After the turmoil of late summer, the fourth quarter brought welcome relief to most asset classes. Large company stocks and REITs gained just over 7 percent on the quarter, recovering their losses from earlier in the year and allowing those sectors to return 1.4 percent and 1.8 percent respectively for 2015. In fact, only commodities and high yield bonds showed significant losses during the quarter, though small cap U.S. stocks, emerging market stocks, commodities and high yield bonds were all losers on the year.
The big story for 2015 was the massive rally in the U.S. dollar. The dollar gained 11.8 percent on the year, its strongest single-year performance since the end of Bretton Woods in 1971.
The dollar rally started in August 2011, but picked up considerable steam in 2014. Since the rally began, the dollar has gained 36.4%.
Dollar strength will likely continue in 2016. Most of the conditions that sparked the dollar rally remain in place, including high U.S. interest rates relative to other major currencies. The Federal Reserve’s decision to begin raising rates while Europe and Japan continue with quantitative easing will exacerbate this interest rate differential and will likely draw capital into dollar-denominated assets.
Corporate earnings under pressure
The strong dollar affects a broad array of economic factors including U.S. corporate earnings. Given that 40 percent of S&P 500 earnings come from foreign operations, we can surmise that last year’s dollar rally reduced 2015 operating earnings by 4.7 percent. Additional factors, like falling oil prices, contributed to the year’s 5.9 percent decline in operating earnings, but the bulk of the decline came from the strong dollar.
Foreign stock returns: lost in translation
The rising dollar also hurt the returns earned by dollar-based investors in foreign markets. As the chart to the right shows, local currency returns in many markets were significantly better than those in the United States. For example, investors in Europe, excluding the U.K., earned 9.1 percent in euro terms. Unfortunately, after translating into dollars, those returns ended up being 0.1 percent.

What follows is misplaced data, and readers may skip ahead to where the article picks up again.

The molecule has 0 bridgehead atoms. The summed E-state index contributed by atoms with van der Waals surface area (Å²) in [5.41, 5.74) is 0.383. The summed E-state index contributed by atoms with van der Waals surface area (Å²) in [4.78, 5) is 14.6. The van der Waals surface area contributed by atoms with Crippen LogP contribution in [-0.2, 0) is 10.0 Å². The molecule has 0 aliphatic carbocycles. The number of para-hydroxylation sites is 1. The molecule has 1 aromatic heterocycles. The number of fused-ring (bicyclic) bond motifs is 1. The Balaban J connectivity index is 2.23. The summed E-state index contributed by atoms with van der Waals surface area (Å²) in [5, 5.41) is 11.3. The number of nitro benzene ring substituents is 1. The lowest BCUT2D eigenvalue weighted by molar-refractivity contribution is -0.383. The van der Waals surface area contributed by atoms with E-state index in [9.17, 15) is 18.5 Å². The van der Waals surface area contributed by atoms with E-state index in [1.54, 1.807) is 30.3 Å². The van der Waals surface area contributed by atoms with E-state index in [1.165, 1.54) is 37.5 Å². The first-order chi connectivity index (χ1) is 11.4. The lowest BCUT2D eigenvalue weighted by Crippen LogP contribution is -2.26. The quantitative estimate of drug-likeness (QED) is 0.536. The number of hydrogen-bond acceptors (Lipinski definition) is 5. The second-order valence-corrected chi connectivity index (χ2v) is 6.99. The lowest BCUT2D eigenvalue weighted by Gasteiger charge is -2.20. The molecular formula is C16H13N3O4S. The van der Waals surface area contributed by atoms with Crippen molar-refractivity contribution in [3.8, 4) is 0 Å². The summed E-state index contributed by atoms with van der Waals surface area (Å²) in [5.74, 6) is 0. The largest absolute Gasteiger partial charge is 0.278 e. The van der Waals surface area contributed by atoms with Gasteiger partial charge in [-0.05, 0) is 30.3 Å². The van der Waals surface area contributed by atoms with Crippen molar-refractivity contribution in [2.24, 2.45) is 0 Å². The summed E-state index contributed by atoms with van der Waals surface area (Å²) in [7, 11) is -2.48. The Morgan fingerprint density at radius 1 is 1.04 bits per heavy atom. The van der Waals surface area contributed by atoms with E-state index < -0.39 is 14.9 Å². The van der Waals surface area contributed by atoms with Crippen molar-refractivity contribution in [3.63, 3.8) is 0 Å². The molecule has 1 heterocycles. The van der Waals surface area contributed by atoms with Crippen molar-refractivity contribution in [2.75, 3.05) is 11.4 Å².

While it is true that good investment results can be spoiled by foreign exchange losses, it is also true that a strong dollar presents some compelling opportunities. Now may be a very good time to use the strong dollar to begin buying assets in foreign markets.
China’s growth engine sputters
China’s push to become a global economic power was fueled primarily by exports. Its success helped it amass $4 trillion of foreign exchange reserves by 2014. While these reserves give it huge clout, they also fuel complaints that China has kept the yuan artificially low.
In 2005, to counter this criticism and gain greater international acceptance of the yuan, China linked the yuan to the dollar and allowed it to appreciate. The resulting appreciation, shown in the accompanying chart by the downward sloping red line, did nothing to slow its growth in reserves, but did reduce the competitiveness of Chinese exports. Between 2006 and 2014, exports, as a share of GDP, fell from 35 percent to 22 percent.
For the past few years, it has been evident that China’s growth engine was sputtering. Last year, as the Fed prepared to raise interest rates, the People’s Bank of China decided to break the yuan’s link to the dollar. In August it initiated a small 1.9 percent devaluation. In December, it released a communique in which it said it would end the peg to the dollar, replacing it with a “floating and flexible” exchange rate regime. In other words, China will devalue the yuan—a prospect that has unnerved many holders of yuan-denominated assets—including Chinese stocks.
While a full discussion of China’s new currency policy is beyond the scope of this article, some ramifications are already being felt, including a rapid drawdown of China’s foreign exchange reserves (now “only” $3.3trillion) and increased volatility in world stock markets. These developments should not give us too much concern as long as China follows through with a more complete set of economic reforms. Its economic problems go much deeper than an overly-strong currency. Its large foreign exchange reserves give it the financial muscle to address these problems as long as it has the political will to pursue the necessary solutions.
The effects of the dollar rally will continue to be felt for many months, but are likely to be transient. While they last, investors should view downward pressure on U.S. stock prices as an opportunity to put new cash to work. We should also view the strong dollar as an opportunity to start building positions in international equities, including emerging markets, and possibly even commodities. As always, we are here to answer any questions you might have. Please call any time.
Steven Merrell CFP®, MBA, AIFA® is an investment manager and Principal of Monterey Private Wealth, Inc., a Wealth Management Firm in Monterey. He welcomes questions that you may have concerning investing, taxes, retirement, or estate planning. Send your questions to: email@example.com.